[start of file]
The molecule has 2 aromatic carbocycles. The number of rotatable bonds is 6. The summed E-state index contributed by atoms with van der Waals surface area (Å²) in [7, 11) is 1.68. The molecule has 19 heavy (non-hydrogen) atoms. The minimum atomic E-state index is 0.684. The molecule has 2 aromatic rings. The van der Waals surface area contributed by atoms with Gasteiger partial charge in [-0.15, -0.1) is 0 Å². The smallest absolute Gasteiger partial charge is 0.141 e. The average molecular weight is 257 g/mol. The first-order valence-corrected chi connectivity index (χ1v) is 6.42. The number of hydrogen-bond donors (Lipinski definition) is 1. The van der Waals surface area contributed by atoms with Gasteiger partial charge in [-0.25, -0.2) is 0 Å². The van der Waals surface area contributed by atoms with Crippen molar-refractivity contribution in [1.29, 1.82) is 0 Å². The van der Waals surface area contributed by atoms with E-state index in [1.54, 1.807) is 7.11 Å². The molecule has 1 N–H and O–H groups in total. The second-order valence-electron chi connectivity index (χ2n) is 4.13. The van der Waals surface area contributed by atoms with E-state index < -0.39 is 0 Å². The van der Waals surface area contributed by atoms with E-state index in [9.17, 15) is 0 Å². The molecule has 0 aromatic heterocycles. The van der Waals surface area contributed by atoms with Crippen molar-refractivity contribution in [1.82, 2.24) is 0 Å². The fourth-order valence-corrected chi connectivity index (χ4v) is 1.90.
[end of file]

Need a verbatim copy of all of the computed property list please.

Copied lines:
The molecule has 2 aromatic carbocycles. The number of rotatable bonds is 6. The summed E-state index contributed by atoms with van der Waals surface area (Å²) in [7, 11) is 1.68. The molecule has 19 heavy (non-hydrogen) atoms. The minimum atomic E-state index is 0.684. The molecule has 2 aromatic rings. The van der Waals surface area contributed by atoms with Gasteiger partial charge in [-0.15, -0.1) is 0 Å². The smallest absolute Gasteiger partial charge is 0.141 e. The average molecular weight is 257 g/mol. The first-order valence-corrected chi connectivity index (χ1v) is 6.42. The number of hydrogen-bond donors (Lipinski definition) is 1. The van der Waals surface area contributed by atoms with Gasteiger partial charge in [-0.25, -0.2) is 0 Å². The van der Waals surface area contributed by atoms with Crippen molar-refractivity contribution in [1.29, 1.82) is 0 Å². The van der Waals surface area contributed by atoms with E-state index in [1.54, 1.807) is 7.11 Å². The molecule has 1 N–H and O–H groups in total. The second-order valence-electron chi connectivity index (χ2n) is 4.13. The van der Waals surface area contributed by atoms with E-state index < -0.39 is 0 Å². The van der Waals surface area contributed by atoms with E-state index in [9.17, 15) is 0 Å². The molecule has 0 aromatic heterocycles. The van der Waals surface area contributed by atoms with Crippen molar-refractivity contribution in [1.82, 2.24) is 0 Å². The fourth-order valence-corrected chi connectivity index (χ4v) is 1.90.